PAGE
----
I would like to debrief you on a roundtable discussion with key authorities, industry representatives and experts who shared their insights and views on cryptocurrencies.
The aim of this roundtable was first and foremost to feed into our upcoming Action Plan on FinTech, and the EU's position for a possible discussion at G20 level. As you know, there is already a joint Franco – German letter on this point.
Crypto-asset markets are global, with worldwide transactions between investors, consumers and intermediaries.
On its own, Europe represents only a small share of global cryptocurrency trading, so we need to work together with our partners in the G20 and international standard-setters.
Today's roundtable focused on three main topics:
the implications of crypto-currencies for financial markets,
the risks and the opportunities associated with their use,
and the recent development of Initial Coin Offerings.
We concluded that:
First, the blockchain technology holds strong promise for financial markets. To remain competitive, Europe must embrace this innovation.
Second, crypto-currencies, which are not currencies in the traditional sense, and whose value is not guaranteed, have become subject of considerable speculation.
This exposes consumers and investors to substantial risk including the risk to lose their investment.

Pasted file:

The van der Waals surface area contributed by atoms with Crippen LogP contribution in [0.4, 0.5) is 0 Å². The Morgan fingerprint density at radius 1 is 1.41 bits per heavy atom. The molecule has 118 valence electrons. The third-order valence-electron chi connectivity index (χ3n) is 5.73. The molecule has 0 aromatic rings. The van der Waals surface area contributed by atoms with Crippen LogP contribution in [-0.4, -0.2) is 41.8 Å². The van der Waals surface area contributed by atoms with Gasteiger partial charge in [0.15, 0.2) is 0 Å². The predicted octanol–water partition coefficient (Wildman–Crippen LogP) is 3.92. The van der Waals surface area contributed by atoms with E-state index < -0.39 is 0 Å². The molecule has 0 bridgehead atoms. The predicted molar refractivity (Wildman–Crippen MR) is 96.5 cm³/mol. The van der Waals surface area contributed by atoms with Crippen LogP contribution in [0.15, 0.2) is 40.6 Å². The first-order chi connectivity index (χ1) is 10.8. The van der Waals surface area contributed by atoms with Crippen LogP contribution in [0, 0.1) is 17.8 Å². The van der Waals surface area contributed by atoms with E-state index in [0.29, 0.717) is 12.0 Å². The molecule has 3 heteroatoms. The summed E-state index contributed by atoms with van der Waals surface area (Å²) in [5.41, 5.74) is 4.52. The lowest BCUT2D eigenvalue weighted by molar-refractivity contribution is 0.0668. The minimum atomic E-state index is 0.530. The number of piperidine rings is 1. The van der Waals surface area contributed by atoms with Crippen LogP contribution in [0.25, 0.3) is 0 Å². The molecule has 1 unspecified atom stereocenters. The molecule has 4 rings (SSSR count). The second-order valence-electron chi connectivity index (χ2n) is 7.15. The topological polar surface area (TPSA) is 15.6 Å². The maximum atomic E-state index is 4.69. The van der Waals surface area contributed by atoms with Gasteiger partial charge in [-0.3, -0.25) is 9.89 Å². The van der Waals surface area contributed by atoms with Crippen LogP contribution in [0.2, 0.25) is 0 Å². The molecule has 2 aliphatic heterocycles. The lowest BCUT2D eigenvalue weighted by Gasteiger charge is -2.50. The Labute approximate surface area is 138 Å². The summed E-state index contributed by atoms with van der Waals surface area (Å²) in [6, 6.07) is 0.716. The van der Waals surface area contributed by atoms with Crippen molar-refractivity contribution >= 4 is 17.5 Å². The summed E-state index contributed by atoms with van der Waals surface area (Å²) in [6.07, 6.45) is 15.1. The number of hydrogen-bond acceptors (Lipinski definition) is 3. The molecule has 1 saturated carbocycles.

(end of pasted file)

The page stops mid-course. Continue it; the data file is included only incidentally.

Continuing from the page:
This is why our third conclusion is that warnings about these risks to consumers and investors are important: these must be clear, frequent, and across all jurisdictions.
Fourth, Initial Coin Offerings have become a way for innovative firms in this field to raise substantial amounts of funding.
This is an opportunity, but there are also problems that expose investors to substantial risk, such as the lack of transparency regarding the identity of the issuers and underlying business plans.
Fifth, we need to assess further under what circumstances crypto-currencies and related services are covered by existing regulation.
This depends very much on the facts and circumstances around specific crypto-tokens.
Based on the assessment of risks and opportunities and the suitability of the existing regulatory framework for these instruments, the Commission will determine if regulatory action at EU level is required.
Finally, crypto-assets present risks relating to money laundering and the financing of illicit activities.
That is why the Commission proposed that virtual currency exchanges and wallet providers should be subject to the Anti-Money Laundering Directive.
The co-legislators reached an agreement in December, and we invite Member States to prepare for a speedy transposition of this legislation.
To sum up, the Commission will continue to monitor these markets together with other stakeholders, at EU and international level, including in the G20.
We stand ready to take action based on an assessment of risks and opportunities.
Following upcoming international discussions, we will decide on how to follow up today's roundtable.